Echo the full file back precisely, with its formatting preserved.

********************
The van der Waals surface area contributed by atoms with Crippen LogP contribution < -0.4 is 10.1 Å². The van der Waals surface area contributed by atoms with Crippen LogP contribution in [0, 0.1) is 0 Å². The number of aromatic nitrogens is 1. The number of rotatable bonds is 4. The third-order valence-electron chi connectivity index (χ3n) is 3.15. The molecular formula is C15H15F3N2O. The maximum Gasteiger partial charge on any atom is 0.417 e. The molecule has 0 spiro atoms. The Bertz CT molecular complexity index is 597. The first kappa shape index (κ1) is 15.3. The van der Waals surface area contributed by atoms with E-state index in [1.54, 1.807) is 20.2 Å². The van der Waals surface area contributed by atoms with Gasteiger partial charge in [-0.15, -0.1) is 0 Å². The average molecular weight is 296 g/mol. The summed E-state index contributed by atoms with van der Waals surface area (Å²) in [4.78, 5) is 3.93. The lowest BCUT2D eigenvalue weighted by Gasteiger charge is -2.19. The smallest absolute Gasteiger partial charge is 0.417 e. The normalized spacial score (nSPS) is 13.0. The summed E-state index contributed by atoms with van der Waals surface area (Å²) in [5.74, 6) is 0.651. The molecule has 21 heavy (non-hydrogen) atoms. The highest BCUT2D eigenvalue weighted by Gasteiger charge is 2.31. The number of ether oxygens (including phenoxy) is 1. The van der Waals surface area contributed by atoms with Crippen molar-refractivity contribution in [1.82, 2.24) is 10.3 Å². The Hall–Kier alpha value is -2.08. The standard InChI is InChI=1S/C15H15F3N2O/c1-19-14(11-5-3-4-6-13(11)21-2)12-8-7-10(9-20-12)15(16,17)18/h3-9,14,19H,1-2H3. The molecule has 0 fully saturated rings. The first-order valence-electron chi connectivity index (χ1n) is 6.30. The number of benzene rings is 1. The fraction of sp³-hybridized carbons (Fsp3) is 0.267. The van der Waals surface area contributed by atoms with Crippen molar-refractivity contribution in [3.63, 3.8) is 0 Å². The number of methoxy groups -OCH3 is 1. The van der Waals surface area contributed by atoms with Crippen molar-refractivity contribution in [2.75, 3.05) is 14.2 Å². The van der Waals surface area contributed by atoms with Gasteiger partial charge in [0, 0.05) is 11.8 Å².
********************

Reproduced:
The van der Waals surface area contributed by atoms with Crippen LogP contribution < -0.4 is 10.1 Å². The van der Waals surface area contributed by atoms with Crippen LogP contribution in [0, 0.1) is 0 Å². The number of aromatic nitrogens is 1. The number of rotatable bonds is 4. The third-order valence-electron chi connectivity index (χ3n) is 3.15. The molecular formula is C15H15F3N2O. The maximum Gasteiger partial charge on any atom is 0.417 e. The molecule has 0 spiro atoms. The Bertz CT molecular complexity index is 597. The first kappa shape index (κ1) is 15.3. The van der Waals surface area contributed by atoms with E-state index in [1.54, 1.807) is 20.2 Å². The van der Waals surface area contributed by atoms with Gasteiger partial charge in [-0.15, -0.1) is 0 Å². The average molecular weight is 296 g/mol. The summed E-state index contributed by atoms with van der Waals surface area (Å²) in [4.78, 5) is 3.93. The lowest BCUT2D eigenvalue weighted by Gasteiger charge is -2.19. The smallest absolute Gasteiger partial charge is 0.417 e. The normalized spacial score (nSPS) is 13.0. The summed E-state index contributed by atoms with van der Waals surface area (Å²) in [5.74, 6) is 0.651. The molecule has 21 heavy (non-hydrogen) atoms. The highest BCUT2D eigenvalue weighted by Gasteiger charge is 2.31. The number of ether oxygens (including phenoxy) is 1. The van der Waals surface area contributed by atoms with Crippen molar-refractivity contribution in [1.82, 2.24) is 10.3 Å². The Hall–Kier alpha value is -2.08. The standard InChI is InChI=1S/C15H15F3N2O/c1-19-14(11-5-3-4-6-13(11)21-2)12-8-7-10(9-20-12)15(16,17)18/h3-9,14,19H,1-2H3. The molecule has 0 fully saturated rings. The first-order valence-electron chi connectivity index (χ1n) is 6.30. The number of benzene rings is 1. The fraction of sp³-hybridized carbons (Fsp3) is 0.267. The van der Waals surface area contributed by atoms with Crippen molar-refractivity contribution in [3.63, 3.8) is 0 Å². The number of methoxy groups -OCH3 is 1. The van der Waals surface area contributed by atoms with Crippen molar-refractivity contribution in [2.75, 3.05) is 14.2 Å². The van der Waals surface area contributed by atoms with Gasteiger partial charge in [0, 0.05) is 11.8 Å².